Liliana Maresca

Bilingual edition, Spanish/English.
Texts: María Gainza, Laura Hakel and Javier Villa
Graphic Design: Gastón Pérsico and Cecilia Szalkowicz
Translations: Ian Barnett

392 pages
Format: 26 cm x 21 cm
ISBN 978-987-673-279-6

This substantial volume recaptures the figure of an artist who was a catalyst for radical,
collective experiences in the years after the last military dictatorship in Argentina. Liliana
Maresca’s awareness of the artist’s place in society gave her work a revelatory power that
hugely impacted an artistic community committed to searching for new ways of communicating
and establishing social bonds. This publication on the life and work of an utterly unique artist
is the result of special research by the Museo de Arte Moderno de Buenos Aires, which was the
springboard for the 2017 exhibition The Keen Eye: Works 1982–1994. It includes an in-depth
essay by Javier Villa, a text by María Gainza, a chronology by Laura Hakel and a significant
body of previously unpublished images of works and documentary material.

‘In a country experiencing tensions at every step in its history, Maresca’s work garners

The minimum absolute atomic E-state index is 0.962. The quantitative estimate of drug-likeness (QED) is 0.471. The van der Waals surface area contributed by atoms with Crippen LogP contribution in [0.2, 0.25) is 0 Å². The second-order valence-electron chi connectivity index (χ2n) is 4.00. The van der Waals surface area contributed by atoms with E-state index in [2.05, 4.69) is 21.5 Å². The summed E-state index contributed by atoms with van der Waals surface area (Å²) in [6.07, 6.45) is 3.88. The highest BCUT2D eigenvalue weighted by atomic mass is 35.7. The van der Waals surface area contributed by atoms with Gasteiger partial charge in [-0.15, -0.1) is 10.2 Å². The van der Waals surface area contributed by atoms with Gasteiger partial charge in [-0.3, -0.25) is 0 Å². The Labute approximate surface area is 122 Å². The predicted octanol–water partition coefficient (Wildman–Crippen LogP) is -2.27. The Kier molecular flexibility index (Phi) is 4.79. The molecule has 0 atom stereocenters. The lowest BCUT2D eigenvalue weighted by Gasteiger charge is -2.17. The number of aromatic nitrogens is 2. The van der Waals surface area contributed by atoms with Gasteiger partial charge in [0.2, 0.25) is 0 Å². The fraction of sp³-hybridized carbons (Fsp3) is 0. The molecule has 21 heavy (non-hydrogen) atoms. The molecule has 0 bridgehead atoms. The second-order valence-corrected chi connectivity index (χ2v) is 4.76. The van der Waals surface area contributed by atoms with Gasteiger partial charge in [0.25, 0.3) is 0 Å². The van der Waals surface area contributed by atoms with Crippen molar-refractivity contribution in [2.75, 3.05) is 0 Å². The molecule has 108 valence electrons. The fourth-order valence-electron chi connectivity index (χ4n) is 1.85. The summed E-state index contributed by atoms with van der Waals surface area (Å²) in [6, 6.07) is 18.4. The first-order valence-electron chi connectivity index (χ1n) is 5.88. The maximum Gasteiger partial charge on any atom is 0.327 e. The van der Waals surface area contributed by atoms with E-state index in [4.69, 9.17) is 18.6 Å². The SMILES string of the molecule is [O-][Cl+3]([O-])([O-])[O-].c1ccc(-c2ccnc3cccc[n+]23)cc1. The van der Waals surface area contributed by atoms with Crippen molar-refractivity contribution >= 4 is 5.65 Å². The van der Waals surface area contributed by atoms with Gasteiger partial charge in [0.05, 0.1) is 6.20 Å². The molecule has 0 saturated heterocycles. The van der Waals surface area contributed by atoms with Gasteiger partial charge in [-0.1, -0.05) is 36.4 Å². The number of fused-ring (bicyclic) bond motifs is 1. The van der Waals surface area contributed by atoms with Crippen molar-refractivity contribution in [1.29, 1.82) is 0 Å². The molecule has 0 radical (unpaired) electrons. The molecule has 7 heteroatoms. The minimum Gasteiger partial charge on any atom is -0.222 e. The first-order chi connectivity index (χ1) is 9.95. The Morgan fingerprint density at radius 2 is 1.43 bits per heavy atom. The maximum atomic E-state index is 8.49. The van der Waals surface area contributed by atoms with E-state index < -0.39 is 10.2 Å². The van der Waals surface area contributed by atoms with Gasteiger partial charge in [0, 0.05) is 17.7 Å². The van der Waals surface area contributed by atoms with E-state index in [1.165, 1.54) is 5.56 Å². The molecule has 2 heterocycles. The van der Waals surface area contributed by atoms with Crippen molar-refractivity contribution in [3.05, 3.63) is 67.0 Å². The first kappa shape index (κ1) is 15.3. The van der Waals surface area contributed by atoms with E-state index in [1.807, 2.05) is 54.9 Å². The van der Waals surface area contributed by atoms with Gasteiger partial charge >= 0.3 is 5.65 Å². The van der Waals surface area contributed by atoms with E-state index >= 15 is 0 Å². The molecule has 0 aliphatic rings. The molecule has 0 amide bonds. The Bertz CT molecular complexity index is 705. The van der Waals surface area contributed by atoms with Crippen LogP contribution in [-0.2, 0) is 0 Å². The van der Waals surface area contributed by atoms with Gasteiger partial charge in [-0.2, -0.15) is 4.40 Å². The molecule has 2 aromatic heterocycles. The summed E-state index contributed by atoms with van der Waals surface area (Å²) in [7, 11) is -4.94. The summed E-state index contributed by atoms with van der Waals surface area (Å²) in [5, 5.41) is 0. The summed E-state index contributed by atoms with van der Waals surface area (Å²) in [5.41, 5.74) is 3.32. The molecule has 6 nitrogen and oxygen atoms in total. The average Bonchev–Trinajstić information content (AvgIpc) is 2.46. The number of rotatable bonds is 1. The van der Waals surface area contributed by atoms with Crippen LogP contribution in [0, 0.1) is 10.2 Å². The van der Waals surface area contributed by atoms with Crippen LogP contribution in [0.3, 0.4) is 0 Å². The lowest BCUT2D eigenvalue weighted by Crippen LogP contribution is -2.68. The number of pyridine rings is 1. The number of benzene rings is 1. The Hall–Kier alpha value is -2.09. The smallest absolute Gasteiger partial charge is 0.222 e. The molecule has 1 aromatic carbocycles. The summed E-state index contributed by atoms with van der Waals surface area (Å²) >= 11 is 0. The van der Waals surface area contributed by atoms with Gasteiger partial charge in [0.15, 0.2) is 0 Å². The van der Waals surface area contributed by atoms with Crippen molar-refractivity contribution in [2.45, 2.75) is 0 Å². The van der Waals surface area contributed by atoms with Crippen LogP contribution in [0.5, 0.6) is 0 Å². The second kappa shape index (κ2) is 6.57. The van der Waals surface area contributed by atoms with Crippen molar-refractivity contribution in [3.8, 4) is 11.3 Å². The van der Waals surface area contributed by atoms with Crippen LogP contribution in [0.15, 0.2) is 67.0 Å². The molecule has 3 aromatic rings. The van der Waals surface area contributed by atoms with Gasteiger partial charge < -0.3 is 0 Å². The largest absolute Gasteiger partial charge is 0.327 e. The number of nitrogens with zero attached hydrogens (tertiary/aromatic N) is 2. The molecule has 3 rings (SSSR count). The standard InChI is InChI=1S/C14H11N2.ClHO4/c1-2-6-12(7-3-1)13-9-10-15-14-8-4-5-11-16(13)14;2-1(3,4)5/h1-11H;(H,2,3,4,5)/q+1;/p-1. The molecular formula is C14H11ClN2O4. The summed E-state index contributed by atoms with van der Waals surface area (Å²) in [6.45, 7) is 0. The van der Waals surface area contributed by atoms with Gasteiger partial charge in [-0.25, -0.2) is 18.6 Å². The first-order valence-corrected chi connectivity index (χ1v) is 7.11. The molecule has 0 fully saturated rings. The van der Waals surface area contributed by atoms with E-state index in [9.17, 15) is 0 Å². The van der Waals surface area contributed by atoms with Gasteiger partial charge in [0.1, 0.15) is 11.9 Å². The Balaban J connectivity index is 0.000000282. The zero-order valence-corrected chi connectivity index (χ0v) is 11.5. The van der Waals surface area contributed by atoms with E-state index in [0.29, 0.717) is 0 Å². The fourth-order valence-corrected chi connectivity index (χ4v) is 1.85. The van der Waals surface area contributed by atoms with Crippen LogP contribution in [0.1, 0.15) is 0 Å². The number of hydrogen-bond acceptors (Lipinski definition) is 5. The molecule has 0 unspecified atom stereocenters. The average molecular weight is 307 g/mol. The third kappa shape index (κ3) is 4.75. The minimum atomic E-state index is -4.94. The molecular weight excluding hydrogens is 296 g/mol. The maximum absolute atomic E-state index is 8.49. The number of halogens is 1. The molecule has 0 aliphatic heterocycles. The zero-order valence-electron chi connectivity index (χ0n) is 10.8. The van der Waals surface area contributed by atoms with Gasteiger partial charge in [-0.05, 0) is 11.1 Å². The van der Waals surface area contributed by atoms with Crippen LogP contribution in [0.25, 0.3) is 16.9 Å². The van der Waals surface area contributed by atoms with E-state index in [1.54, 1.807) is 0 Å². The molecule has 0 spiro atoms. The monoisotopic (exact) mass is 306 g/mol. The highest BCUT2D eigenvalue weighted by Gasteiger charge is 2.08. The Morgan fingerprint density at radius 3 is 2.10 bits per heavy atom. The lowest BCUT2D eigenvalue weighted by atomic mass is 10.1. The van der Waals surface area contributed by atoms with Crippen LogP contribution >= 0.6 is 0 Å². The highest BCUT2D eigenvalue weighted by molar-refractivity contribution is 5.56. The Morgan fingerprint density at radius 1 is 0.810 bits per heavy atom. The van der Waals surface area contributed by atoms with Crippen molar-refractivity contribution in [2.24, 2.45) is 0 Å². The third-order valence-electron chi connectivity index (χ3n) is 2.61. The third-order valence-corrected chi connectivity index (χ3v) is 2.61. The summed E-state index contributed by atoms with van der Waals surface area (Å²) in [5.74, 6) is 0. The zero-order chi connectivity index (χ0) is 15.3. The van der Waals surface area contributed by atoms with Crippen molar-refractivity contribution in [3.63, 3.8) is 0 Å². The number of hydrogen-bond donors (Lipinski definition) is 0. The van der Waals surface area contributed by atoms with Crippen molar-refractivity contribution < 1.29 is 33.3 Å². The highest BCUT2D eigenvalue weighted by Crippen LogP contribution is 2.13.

particular significance. For, while she experimentally explored the meaning of the image,
creation, and the artistic object, Maresca developed an interest in discourse, eloquence, and
the situation of enunciation. The work was just as important as the social and discursive
situation of the artist conveying a state of the world and a vision of the future. Maresca’s
awareness of the artist’s place in society gave her a fundamental relevance that had a huge
impact on her own artistic community, which, in the mid-1980s, was experimenting with new
ways of saying and creating art and community. ’

                                                                                                       Victoria Noorthoorn

The book is a dedicated publishing project of the Museo de Arte Moderno de Buenos Aires about the
artist Liliana Maresca. It is grounded in the retrospective, The Keen Eye: Works 1982–1994,
presented at the museum from 7 October until 5 November 2017.